Herodotus' Histories, book 4
summary and comments by Jona Lendering

Tenth logos: country and customs of the Scythians (4.1-82)

After his successes in quelling the revolt of pseudo-Smerdis, the rebellion of Babylon, and conquering Samos, king Darius decides to attack the Scythian tribes that live in what is now called Ukraine. The opening logos of Book Four tells about their way of life. Herodotus first gives a description of the country, which he knows as a green pasture, bordered in the north by large stretches of snow. There are several Greek cities on the shores of the Black Sea, where people have a more or less decent life style. Traveling north, you will leave civilization: first there are the farmer tribes of the Callipides and the Alizones, then you will reach the Neuri and finally the Man-eaters. More to the east live the Thyssagetes and the Iyrcans, both hunters; in the far east, you will encounter the Argippeans -who are all bold- and the Issedones. This description of the Scythian nations is not complete without Herodotus making a digression on the relative size of the three continents Asia, Europe and Africa; this digression is interrupted by a small digression about a Phoenician expedition that managed to round Cape of Good Hope (click here). Returning to the topography of Scythia, Herodotus tells a lot about the main rivers of Scythia, then changes subject and informs us about Scythian customs - religion, sacrifices, royal burials, the use of marihuana, etcetera.

Eleventh logos: Darius' campaign against the Scythians (4.83-144)

The next logos tells about Darius' campaign. After crossing the Bosporus, he subjects a tribe called Getes, on whose belief to be immortal Herodotus devotes a short digression. Darius reaches the Danube, where the allied Ionian Greeks have already built a bridge. When the Persian army has crossed into modern Rumania, the king orders the bridge to be destroyed. A Ionian Greek in his army, Coes of Mytilene, objects to this and suggests not to cut off a possible line of retreat. The great king agrees and orders the Ionian Greeks to remain where they are for at least sixty days. After a short digression on the Scythian tribes that Darius is about to engage, Herodotus tells about a Persian envoy who demands that the Scythians surrender. They refuse and form three armies. Two of these lure the Persians deeper and deeper into Scythia, until they reach the river Oaros (the Wolga). When Darius is finally able to join battle, he realizes that he can never win and follows Gobryes' advice to return to the Danube. Meanwhile, the sixty days have passed and the Ionians deliberate what to do; the proposal of Histiaeus of Miletus to keep the bridge intact is finally accepted. Darius is able to return safely. He leaves Megabazus behind as satrap of his European possessions.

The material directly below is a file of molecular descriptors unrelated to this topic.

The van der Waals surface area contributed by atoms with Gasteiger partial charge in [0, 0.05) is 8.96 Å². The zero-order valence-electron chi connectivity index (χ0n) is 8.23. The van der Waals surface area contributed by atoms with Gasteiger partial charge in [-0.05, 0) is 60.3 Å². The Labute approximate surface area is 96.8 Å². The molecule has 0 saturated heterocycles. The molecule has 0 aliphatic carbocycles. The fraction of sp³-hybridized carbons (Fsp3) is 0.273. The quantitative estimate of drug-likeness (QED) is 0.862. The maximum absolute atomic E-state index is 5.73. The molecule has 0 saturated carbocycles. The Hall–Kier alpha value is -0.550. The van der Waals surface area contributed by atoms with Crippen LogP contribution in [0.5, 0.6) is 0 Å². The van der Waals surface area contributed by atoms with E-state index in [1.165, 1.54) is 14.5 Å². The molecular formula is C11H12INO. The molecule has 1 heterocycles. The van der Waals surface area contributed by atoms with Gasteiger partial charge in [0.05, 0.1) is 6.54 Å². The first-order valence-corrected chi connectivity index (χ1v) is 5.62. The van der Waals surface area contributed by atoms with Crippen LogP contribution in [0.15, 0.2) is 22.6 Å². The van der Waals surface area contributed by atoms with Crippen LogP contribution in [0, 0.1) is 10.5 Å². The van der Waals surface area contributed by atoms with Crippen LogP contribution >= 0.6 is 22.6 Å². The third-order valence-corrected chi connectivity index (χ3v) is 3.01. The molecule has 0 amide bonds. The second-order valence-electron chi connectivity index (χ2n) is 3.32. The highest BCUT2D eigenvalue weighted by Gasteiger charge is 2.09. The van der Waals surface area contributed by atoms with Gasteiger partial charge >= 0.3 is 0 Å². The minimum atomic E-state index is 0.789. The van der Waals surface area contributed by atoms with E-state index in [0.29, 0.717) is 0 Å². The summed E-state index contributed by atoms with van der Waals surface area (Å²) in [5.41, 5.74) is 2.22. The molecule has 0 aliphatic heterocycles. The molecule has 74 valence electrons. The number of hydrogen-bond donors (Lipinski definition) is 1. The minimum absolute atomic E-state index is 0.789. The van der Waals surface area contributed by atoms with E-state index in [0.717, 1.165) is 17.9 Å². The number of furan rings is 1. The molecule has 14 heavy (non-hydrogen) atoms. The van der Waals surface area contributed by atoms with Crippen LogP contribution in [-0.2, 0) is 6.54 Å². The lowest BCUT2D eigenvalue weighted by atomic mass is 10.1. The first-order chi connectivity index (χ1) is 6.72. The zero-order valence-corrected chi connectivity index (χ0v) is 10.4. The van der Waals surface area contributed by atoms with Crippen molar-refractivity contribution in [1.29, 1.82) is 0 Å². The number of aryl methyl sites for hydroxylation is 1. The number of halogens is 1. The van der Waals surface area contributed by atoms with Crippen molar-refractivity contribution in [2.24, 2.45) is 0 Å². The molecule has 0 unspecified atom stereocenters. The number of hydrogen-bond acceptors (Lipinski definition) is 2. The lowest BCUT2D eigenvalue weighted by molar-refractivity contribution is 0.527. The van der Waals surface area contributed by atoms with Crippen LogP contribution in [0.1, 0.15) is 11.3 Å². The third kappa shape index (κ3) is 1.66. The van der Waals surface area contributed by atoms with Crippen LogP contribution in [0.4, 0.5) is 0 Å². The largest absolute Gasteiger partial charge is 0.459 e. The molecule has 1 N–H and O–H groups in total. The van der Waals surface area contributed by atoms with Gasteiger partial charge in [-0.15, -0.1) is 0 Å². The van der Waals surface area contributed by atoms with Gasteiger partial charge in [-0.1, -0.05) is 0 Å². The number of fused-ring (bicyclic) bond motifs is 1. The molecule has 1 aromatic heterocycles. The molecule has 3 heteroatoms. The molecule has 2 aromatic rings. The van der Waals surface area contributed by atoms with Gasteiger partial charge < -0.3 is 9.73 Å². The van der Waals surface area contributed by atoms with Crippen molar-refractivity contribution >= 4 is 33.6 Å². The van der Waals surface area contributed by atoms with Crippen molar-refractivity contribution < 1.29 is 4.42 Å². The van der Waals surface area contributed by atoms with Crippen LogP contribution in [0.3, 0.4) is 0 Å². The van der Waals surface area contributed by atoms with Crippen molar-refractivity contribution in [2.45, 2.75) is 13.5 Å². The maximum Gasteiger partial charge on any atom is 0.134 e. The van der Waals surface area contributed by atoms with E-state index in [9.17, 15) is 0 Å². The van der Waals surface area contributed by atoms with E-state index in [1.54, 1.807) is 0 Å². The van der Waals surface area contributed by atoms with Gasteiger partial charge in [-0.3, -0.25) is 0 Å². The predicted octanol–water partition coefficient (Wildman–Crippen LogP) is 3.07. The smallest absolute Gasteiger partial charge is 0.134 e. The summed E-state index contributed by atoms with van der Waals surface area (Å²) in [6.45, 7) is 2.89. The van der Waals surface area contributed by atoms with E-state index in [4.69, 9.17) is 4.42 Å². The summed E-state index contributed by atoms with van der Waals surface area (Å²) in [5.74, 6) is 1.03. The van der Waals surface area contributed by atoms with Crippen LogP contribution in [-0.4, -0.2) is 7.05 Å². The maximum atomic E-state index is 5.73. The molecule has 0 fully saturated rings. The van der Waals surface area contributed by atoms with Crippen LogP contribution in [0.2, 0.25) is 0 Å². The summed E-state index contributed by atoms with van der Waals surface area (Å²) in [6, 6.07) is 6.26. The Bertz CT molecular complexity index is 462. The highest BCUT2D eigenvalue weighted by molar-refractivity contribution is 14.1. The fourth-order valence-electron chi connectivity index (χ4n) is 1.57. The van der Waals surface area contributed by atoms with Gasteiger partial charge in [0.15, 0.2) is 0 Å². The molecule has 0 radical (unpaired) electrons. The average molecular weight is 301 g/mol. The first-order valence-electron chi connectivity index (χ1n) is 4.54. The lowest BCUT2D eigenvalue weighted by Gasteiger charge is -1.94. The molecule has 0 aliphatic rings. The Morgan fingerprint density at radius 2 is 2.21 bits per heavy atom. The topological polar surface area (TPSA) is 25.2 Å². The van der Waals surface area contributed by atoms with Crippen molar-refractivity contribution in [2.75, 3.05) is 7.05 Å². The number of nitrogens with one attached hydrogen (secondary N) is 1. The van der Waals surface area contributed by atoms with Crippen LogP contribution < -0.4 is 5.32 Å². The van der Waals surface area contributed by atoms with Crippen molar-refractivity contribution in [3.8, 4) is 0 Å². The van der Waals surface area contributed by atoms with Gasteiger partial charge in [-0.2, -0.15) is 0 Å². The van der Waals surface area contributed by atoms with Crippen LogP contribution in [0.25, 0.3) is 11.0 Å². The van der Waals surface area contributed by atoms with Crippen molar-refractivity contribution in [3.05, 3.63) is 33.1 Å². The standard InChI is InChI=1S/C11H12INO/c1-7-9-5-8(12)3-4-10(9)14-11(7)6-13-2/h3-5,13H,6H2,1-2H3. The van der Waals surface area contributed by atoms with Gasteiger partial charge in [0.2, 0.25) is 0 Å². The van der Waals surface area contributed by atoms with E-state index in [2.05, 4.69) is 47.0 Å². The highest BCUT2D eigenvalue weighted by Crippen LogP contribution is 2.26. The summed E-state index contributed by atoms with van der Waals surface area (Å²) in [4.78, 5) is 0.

Twelfth logos: the Greeks in Cyrene become subjects of the Persian Empire (4.145-205)

This book ends with a logos about a Persian campaign against the Greek towns in the Cyrenaica. First, Herodotus tells us about the way the Greeks colonized this part of Africa and how they have lived since the adventures of these first settlers. He interrupts his story to digress on the desert tribes in the Sahara, and then returns to his original story. He explains how the Greek settlers are divided and how one of the quarreling factions invites the Persians to take hold of the towns in Cyrenaica. The new masters take many captives, who are deported to far-away Bactria.
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